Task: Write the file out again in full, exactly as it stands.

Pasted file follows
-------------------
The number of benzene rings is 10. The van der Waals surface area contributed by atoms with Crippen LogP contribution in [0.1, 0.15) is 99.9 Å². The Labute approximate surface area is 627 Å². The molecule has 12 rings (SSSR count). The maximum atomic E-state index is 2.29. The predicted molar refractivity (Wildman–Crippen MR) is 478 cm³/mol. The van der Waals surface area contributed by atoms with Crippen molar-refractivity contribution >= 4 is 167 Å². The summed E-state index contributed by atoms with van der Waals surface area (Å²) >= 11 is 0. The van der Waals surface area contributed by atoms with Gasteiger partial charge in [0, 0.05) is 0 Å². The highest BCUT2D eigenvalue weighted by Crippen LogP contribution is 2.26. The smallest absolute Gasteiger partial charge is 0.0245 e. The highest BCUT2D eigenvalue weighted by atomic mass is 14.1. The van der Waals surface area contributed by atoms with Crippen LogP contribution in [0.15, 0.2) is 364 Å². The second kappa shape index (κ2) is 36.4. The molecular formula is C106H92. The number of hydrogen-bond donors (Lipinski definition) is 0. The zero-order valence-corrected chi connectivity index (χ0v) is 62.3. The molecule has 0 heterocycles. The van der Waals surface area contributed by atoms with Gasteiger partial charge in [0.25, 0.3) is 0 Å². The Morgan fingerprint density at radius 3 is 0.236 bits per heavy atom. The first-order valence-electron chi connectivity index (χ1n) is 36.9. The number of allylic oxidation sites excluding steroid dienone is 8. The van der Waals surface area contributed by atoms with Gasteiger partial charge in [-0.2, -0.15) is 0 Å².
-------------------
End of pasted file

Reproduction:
The number of benzene rings is 10. The van der Waals surface area contributed by atoms with Crippen LogP contribution in [0.1, 0.15) is 99.9 Å². The Labute approximate surface area is 627 Å². The molecule has 12 rings (SSSR count). The maximum atomic E-state index is 2.29. The predicted molar refractivity (Wildman–Crippen MR) is 478 cm³/mol. The van der Waals surface area contributed by atoms with Crippen molar-refractivity contribution >= 4 is 167 Å². The summed E-state index contributed by atoms with van der Waals surface area (Å²) >= 11 is 0. The van der Waals surface area contributed by atoms with Gasteiger partial charge in [0, 0.05) is 0 Å². The highest BCUT2D eigenvalue weighted by Crippen LogP contribution is 2.26. The smallest absolute Gasteiger partial charge is 0.0245 e. The highest BCUT2D eigenvalue weighted by atomic mass is 14.1. The van der Waals surface area contributed by atoms with Crippen LogP contribution in [0.15, 0.2) is 364 Å². The second kappa shape index (κ2) is 36.4. The molecular formula is C106H92. The number of hydrogen-bond donors (Lipinski definition) is 0. The zero-order valence-corrected chi connectivity index (χ0v) is 62.3. The molecule has 0 heterocycles. The van der Waals surface area contributed by atoms with Gasteiger partial charge in [0.25, 0.3) is 0 Å². The Morgan fingerprint density at radius 3 is 0.236 bits per heavy atom. The first-order valence-electron chi connectivity index (χ1n) is 36.9. The number of allylic oxidation sites excluding steroid dienone is 8. The van der Waals surface area contributed by atoms with Gasteiger partial charge in [-0.2, -0.15) is 0 Å².